[Previous] | [Session 26] | [Next]
R. S. McMillan, M. L. Perry, T. H. Bressi, J. L. Montani, A. F. Tubbiolo, M. T. Read (LPL/U. Ariz.)
The Spacewatch 1.8-m telescope (Perry et al. 1996 BAAS 28,1096; McMillan et al. 1998 BAAS 30, 1114; Perry et al. 1998 Proc. SPIE 3351, 450-465) will be used to search for asteroids and comets anywhere from the space near Earth to regions beyond the orbit of Neptune, and to do astrometry on the fainter of such objects that are already known. Progress has been made toward making it operational. The primary and secondary mirrors have been installed. The servo-controlled friction drives for all three axes are operational. The telescope is being pointed and tracked on stars with a realtime video camera at folded prime focus. Motion is smooth and pointing is repeatable. Determination of the parameters to describe the inevitable small misalignments of the alt-az mount is under way. The distortionless coma corrector/field flattener is assembled and will be installed after the primary mirror is collimated to the instrument stage. The 2Kx2K CCD and its electronics are ready.
The mosaic of CCDs on the 0.9-m Spacewatch Telescope is to increase the rate of coverage of sky, while the 1.8-m telescope will be used to observe fainter objects. We have taken delivery of four of Marconi Applied Technologies' (formerly EEV) 2048x4608 three-side buttable grade 1 CCDs with 13.5 micron square pixels. Electronics for control and readout are well along in development. New optics for the 0.9-m are required for the wider, flat, distortionless field, and to match the new pixel size to 1 arcsec on the sky. We have received the field corrector lenses and ordered the blank for the new primary mirror. Fabrication of the lens cell and mirror cell has begun.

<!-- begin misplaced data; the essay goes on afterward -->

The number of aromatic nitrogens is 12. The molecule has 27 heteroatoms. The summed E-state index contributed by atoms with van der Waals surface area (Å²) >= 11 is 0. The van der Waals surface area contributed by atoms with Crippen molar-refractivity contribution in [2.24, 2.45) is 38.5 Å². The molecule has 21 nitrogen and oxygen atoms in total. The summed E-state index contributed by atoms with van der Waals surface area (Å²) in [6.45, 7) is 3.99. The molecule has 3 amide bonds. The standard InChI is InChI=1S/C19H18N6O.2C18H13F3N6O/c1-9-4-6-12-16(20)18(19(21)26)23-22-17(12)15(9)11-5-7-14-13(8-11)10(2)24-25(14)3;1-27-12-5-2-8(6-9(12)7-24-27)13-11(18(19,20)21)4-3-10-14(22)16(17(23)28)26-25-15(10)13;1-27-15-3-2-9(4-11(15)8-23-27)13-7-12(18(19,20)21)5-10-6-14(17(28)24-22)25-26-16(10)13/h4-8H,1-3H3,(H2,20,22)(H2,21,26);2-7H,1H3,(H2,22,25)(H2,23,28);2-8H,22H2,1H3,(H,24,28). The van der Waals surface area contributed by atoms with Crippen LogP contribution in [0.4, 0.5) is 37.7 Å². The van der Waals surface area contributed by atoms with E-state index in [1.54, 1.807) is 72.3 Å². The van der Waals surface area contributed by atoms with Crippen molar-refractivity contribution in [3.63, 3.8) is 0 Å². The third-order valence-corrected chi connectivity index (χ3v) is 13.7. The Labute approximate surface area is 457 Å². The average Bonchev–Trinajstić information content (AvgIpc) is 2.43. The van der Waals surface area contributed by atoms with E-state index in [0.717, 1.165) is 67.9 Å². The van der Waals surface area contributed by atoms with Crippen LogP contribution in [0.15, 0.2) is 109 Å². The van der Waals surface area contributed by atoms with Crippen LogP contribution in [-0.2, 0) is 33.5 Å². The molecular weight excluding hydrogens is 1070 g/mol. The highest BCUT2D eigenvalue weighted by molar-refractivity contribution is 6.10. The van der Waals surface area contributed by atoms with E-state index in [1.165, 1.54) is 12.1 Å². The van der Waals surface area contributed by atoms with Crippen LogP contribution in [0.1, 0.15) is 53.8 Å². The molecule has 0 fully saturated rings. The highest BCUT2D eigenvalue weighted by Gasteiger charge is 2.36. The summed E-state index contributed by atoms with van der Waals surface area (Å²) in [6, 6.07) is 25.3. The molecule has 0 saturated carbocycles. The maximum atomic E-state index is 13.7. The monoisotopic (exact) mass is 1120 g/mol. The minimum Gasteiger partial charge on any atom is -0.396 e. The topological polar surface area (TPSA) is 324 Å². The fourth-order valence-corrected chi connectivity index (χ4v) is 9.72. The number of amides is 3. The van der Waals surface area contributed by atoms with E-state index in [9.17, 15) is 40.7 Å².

Development of the 1.8-m is funded by AFOSR, NASA, The Packard Foundation, The Kirsch Foundation, and others. The upgrade to the 0.9-m is funded by NASA and the Kirsch Foundation.
If you would like more information about this abstract, please follow the link to http://www.lpl.arizona.edu/spacewatch/. This link was provided by the author. When you follow it, you will leave the Web site for this meeting; to return, you should use the Back comand on your browser.
The author(s) of this abstract have provided an email address for comments about the abstract: firstname.lastname@example.org